My favourite time of the day at the moment each day is 9am.  Every morning I start the day with fajr (the dawn prayer) and then rush through my other morning ibaadat (worship) trying to feed the baby at the same time.  Then it’s time to get the kids up, drag them out of bed, hand then their uniform, get into the kitchen to make breakfast, pack lunches, shout up the stairs at everyone to get down.  Then it’s back up the stairs to get dressed, feed the baby if there is time and shout down the stairs at everyone to get their coats and bags.  This is followed by the walk to school, complete with squabbling  and me telling everyone to hurry.  Every morning we get to the school early and end up waiting in the playground in the freezing cold.  Little Lady rushes off to the corner her friends hang out in without even turning back to say bye and the boys argue and moan about whose line I am going to stand next to (usually Little Man until the whistle blows to line up and then to Gorgeous’ line, to which he complains every day that I just don’t care about him).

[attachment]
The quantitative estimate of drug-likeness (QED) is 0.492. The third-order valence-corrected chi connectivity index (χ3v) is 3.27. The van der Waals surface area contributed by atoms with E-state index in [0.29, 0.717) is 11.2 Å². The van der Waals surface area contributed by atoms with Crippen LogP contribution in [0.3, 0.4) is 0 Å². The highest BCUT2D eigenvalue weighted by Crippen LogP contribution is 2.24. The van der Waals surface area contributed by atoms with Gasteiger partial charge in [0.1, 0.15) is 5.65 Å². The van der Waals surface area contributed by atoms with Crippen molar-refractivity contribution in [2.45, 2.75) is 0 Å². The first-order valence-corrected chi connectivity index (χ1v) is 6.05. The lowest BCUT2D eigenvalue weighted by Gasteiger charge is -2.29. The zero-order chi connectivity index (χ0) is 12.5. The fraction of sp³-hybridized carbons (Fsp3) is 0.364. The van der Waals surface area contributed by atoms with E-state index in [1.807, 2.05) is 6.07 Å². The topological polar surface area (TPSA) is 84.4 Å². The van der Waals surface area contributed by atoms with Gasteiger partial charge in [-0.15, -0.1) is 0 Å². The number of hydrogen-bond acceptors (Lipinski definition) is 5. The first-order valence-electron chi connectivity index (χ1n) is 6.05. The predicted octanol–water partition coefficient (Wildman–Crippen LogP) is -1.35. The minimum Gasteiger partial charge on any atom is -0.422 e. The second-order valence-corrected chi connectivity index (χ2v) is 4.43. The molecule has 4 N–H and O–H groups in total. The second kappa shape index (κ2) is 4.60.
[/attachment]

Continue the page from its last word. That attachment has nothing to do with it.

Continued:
As I leave the school, I see the late parents running to the gates (including children in school uniform still in prams!) only to be told they have to report to the office and explain why they are late).  I saunter home and get through the door at exactly 9am.  The perfect moment – just in from the cold, the house still warm and completely silent, just me and Darling for the next six and a half hours.  All those possibilities for how I could use that time.

Today I used the time to clean the house from top to bottom – laundry, hoover, clean kitchen and bathroom.  I even had time to wash my hair during daylight hours (I usually have to wait till the kids are asleep before I have a rushed shower).  All whilst the baby slept for two hours.  My lovely friend H dropped in for the afternoon and stayed for the evening.  We went for a walk and she treated me to a lovely lunch (chicken jalfrezi and lovely fresh naan bread) and then she played with the kids after school.  The easy, adult company was ever so nice, as was hearing nice things about my children from her.

This evening also Little Lady finished reading Quran mash’Allah.  I am ever so pleased and have promised to let her choose a gift of her choice.  But more so, I am happy with her recitation as I think she has a really good, strong voice.  More and more I have been thinking about what I want for my children and what role the Quran plays in our aspirations for our children.  Insh’Allah, I hope and pray that this is the start of a lifelong journey to study, read, recite beautifully, memorise, understand and act upon the Quran insh’Allah.